As in the multi-reseller case of FIG. 4, the Hub Organization 525 provides management capabilities to allow the partner businesses to self-register themselves to access the assets and functionality managed through organizations controlled by the Hub Organization 525. The management capabilities are provided by the Management Organization 525 and all of its artifacts provided through the “Management Store” 585. Separately, the Hub Organization 555 can provide through the Asset Organization 550 those business elements that can be used by the reselling organizations 540, 545 through an “Asset Store” 580.

In addition to the multi-reseller e-commerce system, a B2C e-commerce system can be deployed within the same host computing platform as shown in FIG. 5. In particular, the Root Organization 510 can control both a second User Organization 515B and a Seller Organization 595. The Seller Organization 595 can control the B2C Organization 620 which itself controls a standalone facility. The facility controlled by the B2C Organization 620 can contain business elements that enable the B2C Organization 620 to operate an on-line store. In this regard, shoppers 640 can browse the wares of the B2C Organization 620 by electronically referencing the B2C store front 650.

It will be recognized by the skilled artisan that the business models implemented in the host computing platform are not limited strictly to the multi-reseller and B2C paradigm. Rather, it is also contemplated that other business models can be accommodated within the single host computing platform of the present invention. For instance, a business-to-business (B2B) Direct model can be accommodated in which a merchant sells directly to companies.

Also, a B2B Direct Extended Sites model can be accommodated in which merchants can request for their stores to be hosted by an Internet Service Provider (ISP). In the B2B Direct Extended Sites model, a new merchant access the hosting hub of the ISP to request a new store. Subsequently, the new merchant can proceed to create a store. Finally, the new merchant can open the store to the general public. The ISP, however, can maintain control over shared assets for the hosted stores.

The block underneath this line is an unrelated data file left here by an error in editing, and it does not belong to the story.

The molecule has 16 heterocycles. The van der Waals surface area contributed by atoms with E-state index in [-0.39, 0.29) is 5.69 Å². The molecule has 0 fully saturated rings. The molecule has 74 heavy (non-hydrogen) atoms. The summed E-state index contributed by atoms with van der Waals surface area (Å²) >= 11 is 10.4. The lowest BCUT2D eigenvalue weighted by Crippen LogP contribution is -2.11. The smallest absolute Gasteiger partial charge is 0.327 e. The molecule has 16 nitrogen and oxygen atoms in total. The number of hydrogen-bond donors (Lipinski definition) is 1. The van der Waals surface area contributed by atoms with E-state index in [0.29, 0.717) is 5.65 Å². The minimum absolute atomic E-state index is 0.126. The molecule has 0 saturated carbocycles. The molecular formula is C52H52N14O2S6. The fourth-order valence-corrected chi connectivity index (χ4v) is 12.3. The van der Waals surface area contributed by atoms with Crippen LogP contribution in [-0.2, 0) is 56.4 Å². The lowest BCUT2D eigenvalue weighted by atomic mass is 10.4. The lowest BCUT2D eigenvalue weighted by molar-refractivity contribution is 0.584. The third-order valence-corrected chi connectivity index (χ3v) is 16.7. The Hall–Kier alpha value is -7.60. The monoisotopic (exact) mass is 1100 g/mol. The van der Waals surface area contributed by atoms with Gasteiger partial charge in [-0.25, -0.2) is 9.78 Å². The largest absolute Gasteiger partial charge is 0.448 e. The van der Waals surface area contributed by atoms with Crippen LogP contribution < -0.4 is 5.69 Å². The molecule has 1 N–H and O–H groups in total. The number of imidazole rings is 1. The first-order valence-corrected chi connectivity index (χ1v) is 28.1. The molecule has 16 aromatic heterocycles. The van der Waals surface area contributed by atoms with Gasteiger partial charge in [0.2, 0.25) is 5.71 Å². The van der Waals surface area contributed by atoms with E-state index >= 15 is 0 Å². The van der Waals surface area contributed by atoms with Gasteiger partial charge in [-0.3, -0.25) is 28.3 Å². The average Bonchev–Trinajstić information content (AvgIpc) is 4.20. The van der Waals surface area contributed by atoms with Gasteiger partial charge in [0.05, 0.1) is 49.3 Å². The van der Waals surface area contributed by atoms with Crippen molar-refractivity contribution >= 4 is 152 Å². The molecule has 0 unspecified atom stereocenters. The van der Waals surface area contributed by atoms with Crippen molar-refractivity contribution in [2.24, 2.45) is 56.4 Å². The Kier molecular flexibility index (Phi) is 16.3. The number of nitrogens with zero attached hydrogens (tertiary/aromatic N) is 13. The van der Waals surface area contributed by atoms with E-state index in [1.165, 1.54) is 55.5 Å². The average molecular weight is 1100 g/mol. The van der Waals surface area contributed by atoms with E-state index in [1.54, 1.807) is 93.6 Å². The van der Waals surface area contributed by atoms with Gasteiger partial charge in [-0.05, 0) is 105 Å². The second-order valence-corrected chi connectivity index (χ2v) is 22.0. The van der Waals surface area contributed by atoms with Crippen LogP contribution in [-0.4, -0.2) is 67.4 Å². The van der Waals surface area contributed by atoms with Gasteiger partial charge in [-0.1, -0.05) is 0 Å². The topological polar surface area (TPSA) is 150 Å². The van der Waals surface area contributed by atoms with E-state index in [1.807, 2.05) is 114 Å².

A Demand Chain model also can be accommodated in which a channel hub acts as the marketplace where resellers buy products from distributors to resell to the consumers. The consumer direct stores, distributors, and their relationships can be dynamically created in the Demand Chain model. Similarly, a Supply Chain model can be accommodated in which a supplier hub acts as the marketplace bringing together suppliers and their buyers. The supplier stores and buyers in addition to their relationships with one another can be dynamically created in the Supply Chain model.

The present invention can be realized in hardware, software, or a combination of hardware and software. An implementation of the method and system of the present invention can be realized in a centralized fashion in one computer system, or in a distributed fashion where different elements are spread across several interconnected computer systems. Any kind of computer system, or other apparatus adapted for carrying out the methods described herein, is suited to perform the functions described herein.

A typical combination of hardware and software could be a general purpose computer system with a computer program that, when being loaded and executed, controls the computer system such that it carries out the methods described herein. The present invention can also be embedded in a computer program product, which comprises all the features enabling the implementation of the methods described herein, and which, when loaded in a computer system is able to carry out these methods.

Computer program or application in the present context means any expression, in any language, code or notation, of a set of instructions intended to cause a system having an information processing capability to perform a particular function either directly or after either or both of the following a) conversion to another language, code or notation; b) reproduction in a different material form. Significantly, this invention can be embodied in other specific forms without departing from the spirit or essential attributes thereof, and accordingly, reference should be had to the following claims, rather than to the foregoing specification, as indicating the scope of the invention.